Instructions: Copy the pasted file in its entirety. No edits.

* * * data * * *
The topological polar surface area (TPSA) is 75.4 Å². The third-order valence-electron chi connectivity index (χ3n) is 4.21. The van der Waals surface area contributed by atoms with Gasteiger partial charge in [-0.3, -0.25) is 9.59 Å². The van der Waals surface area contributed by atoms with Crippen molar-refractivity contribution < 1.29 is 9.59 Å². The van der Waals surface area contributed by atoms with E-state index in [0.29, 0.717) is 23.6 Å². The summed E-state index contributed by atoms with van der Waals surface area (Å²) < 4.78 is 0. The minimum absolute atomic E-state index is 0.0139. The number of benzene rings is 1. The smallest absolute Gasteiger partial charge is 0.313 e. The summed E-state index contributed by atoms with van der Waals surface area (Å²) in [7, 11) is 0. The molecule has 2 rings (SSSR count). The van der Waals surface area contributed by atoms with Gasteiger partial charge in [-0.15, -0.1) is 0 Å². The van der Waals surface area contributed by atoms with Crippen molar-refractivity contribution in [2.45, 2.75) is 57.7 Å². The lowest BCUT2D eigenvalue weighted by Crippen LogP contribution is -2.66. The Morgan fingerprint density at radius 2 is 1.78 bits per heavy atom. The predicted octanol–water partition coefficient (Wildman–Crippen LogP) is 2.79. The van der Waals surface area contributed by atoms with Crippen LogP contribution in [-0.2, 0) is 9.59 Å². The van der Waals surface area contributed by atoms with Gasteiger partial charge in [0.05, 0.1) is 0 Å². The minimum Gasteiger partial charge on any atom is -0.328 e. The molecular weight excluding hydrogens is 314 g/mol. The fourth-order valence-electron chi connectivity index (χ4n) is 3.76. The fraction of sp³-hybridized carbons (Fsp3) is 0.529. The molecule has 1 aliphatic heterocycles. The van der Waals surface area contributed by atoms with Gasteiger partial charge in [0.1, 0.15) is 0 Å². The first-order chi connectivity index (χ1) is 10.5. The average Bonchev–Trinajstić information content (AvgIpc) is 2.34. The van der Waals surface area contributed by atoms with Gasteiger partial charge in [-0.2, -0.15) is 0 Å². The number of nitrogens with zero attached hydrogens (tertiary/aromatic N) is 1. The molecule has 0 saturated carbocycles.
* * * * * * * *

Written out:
The topological polar surface area (TPSA) is 75.4 Å². The third-order valence-electron chi connectivity index (χ3n) is 4.21. The van der Waals surface area contributed by atoms with Gasteiger partial charge in [-0.3, -0.25) is 9.59 Å². The van der Waals surface area contributed by atoms with Crippen molar-refractivity contribution < 1.29 is 9.59 Å². The van der Waals surface area contributed by atoms with E-state index in [0.29, 0.717) is 23.6 Å². The summed E-state index contributed by atoms with van der Waals surface area (Å²) < 4.78 is 0. The minimum absolute atomic E-state index is 0.0139. The number of benzene rings is 1. The smallest absolute Gasteiger partial charge is 0.313 e. The summed E-state index contributed by atoms with van der Waals surface area (Å²) in [7, 11) is 0. The molecule has 2 rings (SSSR count). The van der Waals surface area contributed by atoms with Gasteiger partial charge in [-0.15, -0.1) is 0 Å². The van der Waals surface area contributed by atoms with Crippen molar-refractivity contribution in [2.45, 2.75) is 57.7 Å². The lowest BCUT2D eigenvalue weighted by Crippen LogP contribution is -2.66. The Morgan fingerprint density at radius 2 is 1.78 bits per heavy atom. The predicted octanol–water partition coefficient (Wildman–Crippen LogP) is 2.79. The van der Waals surface area contributed by atoms with Crippen LogP contribution in [-0.2, 0) is 9.59 Å². The van der Waals surface area contributed by atoms with Gasteiger partial charge in [0.05, 0.1) is 0 Å². The minimum Gasteiger partial charge on any atom is -0.328 e. The molecular weight excluding hydrogens is 314 g/mol. The fourth-order valence-electron chi connectivity index (χ4n) is 3.76. The fraction of sp³-hybridized carbons (Fsp3) is 0.529. The molecule has 1 aliphatic heterocycles. The van der Waals surface area contributed by atoms with Gasteiger partial charge in [0.1, 0.15) is 0 Å². The first-order chi connectivity index (χ1) is 10.5. The average Bonchev–Trinajstić information content (AvgIpc) is 2.34. The van der Waals surface area contributed by atoms with Gasteiger partial charge in [-0.2, -0.15) is 0 Å². The number of nitrogens with zero attached hydrogens (tertiary/aromatic N) is 1. The molecule has 0 saturated carbocycles.